Hearing the Gospel is something the world thinks it does but in truth they only hear a perversion of the truth.  In 2 Timothy 4:3-4 Paul wrote,3For the time will come when they will not endure sound doctrine, but according to their own desires, because they have itching ears, they will heap up for themselves teachers; 4and they will turn their ears away from the truth, and be turned aside to fables. The implication to the denominational world is clear to those who want hear.  In his first letter to the Corinthians Paul wrote, 1And I, brethren, when I came to you, did not come with excellence of speech or of wisdom declaring to you the testimony of God. 2For I determined not to know anything among you except Jesus Christ and Him crucified. 3I was with you in weakness, in fear, and in much trembling (1 Corinthians 2:1-3).  We must be as Paul teaching only Jesus Christ.  Paul’s command to young Timothy was simple, Preach the word! (2 Tim. 4:2).  How can we expect anyone to believe if they have not heard; remember, So then faith comes by hearing, and hearing by the word of God (Romans 10:17).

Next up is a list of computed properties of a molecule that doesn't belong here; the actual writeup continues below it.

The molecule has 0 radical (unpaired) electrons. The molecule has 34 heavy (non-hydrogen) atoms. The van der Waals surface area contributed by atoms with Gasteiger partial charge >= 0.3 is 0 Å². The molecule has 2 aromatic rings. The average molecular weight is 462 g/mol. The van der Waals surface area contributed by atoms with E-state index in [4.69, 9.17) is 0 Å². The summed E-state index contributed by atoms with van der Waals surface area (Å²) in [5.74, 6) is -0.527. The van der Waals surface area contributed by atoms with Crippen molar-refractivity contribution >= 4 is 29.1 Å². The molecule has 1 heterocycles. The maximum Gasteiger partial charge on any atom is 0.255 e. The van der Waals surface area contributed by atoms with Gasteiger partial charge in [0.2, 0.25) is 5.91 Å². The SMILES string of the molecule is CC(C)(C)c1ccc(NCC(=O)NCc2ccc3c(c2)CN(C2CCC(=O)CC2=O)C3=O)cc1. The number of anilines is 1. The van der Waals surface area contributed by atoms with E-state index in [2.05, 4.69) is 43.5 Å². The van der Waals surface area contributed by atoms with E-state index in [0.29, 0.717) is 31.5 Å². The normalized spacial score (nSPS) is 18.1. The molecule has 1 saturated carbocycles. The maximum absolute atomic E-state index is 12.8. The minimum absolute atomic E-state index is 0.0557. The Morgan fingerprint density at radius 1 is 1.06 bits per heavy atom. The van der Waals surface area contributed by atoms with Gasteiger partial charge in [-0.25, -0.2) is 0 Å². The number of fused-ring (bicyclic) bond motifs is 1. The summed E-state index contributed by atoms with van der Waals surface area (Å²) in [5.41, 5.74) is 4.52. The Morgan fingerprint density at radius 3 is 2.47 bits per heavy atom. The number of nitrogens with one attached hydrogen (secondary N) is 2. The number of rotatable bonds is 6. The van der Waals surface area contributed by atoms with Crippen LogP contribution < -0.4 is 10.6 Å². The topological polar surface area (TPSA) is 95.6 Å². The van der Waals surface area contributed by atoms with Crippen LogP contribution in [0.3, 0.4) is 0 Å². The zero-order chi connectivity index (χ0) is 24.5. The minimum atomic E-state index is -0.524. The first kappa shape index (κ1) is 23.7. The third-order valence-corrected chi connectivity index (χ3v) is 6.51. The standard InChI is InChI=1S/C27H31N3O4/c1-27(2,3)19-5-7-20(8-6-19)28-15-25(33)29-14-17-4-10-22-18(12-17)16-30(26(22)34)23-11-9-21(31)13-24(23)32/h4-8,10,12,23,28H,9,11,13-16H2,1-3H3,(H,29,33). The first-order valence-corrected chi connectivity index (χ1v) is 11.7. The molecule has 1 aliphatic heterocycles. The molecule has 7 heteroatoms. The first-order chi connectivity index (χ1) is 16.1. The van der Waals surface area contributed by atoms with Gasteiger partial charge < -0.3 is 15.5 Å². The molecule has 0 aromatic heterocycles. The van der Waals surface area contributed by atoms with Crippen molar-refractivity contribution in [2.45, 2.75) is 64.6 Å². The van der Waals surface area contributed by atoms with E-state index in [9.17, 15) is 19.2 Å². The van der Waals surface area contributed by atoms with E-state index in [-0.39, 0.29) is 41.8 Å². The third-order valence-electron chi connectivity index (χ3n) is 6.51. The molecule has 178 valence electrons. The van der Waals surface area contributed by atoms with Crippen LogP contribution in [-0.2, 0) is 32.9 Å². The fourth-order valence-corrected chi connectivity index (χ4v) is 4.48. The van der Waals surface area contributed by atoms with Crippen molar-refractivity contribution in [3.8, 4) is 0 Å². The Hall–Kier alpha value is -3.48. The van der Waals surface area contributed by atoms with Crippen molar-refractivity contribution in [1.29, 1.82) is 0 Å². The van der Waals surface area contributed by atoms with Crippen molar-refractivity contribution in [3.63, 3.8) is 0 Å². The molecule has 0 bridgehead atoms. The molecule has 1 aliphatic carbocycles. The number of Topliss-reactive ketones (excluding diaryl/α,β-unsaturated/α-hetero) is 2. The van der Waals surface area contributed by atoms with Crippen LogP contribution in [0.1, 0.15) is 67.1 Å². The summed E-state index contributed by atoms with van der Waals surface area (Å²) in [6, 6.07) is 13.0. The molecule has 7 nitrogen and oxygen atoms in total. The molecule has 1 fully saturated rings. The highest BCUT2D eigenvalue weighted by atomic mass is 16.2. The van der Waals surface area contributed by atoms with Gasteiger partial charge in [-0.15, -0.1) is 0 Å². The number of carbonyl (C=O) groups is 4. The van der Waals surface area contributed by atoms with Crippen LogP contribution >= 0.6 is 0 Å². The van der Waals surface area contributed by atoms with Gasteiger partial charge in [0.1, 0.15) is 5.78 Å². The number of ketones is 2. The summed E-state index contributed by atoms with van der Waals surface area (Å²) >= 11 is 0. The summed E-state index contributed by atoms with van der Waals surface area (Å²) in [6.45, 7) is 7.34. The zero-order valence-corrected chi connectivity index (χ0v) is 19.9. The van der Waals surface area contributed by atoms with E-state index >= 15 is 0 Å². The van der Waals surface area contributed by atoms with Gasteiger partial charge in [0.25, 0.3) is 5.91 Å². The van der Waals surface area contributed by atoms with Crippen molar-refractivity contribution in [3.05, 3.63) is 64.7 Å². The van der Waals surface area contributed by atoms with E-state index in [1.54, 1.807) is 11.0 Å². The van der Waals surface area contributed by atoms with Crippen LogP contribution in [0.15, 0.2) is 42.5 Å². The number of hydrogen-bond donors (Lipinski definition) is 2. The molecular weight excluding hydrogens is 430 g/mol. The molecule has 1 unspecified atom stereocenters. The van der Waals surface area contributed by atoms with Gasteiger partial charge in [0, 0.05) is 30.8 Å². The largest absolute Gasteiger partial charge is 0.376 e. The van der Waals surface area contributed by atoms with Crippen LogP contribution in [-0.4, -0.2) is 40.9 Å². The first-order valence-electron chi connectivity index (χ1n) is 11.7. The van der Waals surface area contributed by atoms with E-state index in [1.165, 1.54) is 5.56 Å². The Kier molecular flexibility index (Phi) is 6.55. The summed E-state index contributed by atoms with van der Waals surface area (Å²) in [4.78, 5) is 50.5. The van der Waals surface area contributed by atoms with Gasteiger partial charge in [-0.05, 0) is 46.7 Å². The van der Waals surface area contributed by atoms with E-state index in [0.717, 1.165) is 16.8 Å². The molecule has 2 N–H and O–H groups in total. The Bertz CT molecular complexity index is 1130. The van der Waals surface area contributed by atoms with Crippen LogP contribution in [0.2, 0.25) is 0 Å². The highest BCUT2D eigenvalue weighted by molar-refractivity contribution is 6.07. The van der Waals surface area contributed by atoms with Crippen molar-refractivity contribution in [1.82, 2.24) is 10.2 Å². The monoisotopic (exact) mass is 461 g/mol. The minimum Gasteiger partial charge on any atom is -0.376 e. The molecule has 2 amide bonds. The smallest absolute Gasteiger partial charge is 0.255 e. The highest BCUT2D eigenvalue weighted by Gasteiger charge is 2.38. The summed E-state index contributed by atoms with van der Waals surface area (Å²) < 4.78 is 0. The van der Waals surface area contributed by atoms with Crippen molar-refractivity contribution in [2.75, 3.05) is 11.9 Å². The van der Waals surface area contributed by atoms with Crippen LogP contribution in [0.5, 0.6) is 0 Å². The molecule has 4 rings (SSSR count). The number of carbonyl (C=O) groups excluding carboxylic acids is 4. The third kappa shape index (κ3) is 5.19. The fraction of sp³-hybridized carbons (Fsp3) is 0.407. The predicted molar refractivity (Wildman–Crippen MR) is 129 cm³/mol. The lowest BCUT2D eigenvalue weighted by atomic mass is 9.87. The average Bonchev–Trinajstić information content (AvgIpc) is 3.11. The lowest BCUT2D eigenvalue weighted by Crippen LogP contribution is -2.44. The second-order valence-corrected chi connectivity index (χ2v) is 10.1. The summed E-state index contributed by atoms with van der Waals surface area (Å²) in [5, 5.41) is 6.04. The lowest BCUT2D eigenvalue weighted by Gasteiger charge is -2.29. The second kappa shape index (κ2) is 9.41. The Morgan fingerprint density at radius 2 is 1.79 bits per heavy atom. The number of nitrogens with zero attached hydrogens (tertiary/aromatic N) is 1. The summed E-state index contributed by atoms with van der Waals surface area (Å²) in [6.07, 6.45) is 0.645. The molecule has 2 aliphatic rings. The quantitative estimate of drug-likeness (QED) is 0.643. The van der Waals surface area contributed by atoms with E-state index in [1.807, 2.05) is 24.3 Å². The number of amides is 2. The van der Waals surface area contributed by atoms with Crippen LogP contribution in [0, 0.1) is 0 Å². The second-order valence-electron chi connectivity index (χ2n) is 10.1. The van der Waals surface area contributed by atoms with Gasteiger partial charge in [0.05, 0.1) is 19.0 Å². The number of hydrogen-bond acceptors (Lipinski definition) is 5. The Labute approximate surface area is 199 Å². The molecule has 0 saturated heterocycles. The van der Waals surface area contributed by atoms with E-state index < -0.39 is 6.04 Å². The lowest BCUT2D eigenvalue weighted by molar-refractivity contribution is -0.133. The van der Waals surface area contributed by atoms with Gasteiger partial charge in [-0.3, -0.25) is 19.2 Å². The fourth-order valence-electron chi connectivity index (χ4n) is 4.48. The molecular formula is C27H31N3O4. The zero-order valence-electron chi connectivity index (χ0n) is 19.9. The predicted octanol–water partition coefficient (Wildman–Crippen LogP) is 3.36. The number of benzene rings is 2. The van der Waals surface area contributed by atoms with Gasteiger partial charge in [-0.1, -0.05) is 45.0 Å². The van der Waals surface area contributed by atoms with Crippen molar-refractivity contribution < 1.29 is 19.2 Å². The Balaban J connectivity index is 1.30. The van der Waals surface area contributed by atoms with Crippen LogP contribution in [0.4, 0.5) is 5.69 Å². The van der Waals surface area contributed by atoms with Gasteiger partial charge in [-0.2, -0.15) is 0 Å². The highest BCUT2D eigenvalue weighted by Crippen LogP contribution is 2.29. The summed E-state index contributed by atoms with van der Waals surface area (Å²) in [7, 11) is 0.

Touch

Our sense of touch is the one that might be the most versatile.  Our skin is by far the largest of our sense organs and we use it intensively every day.  We can feel a rock and the sensation of heat.  We can feel the softness of a feather and the cold, wetness of ice.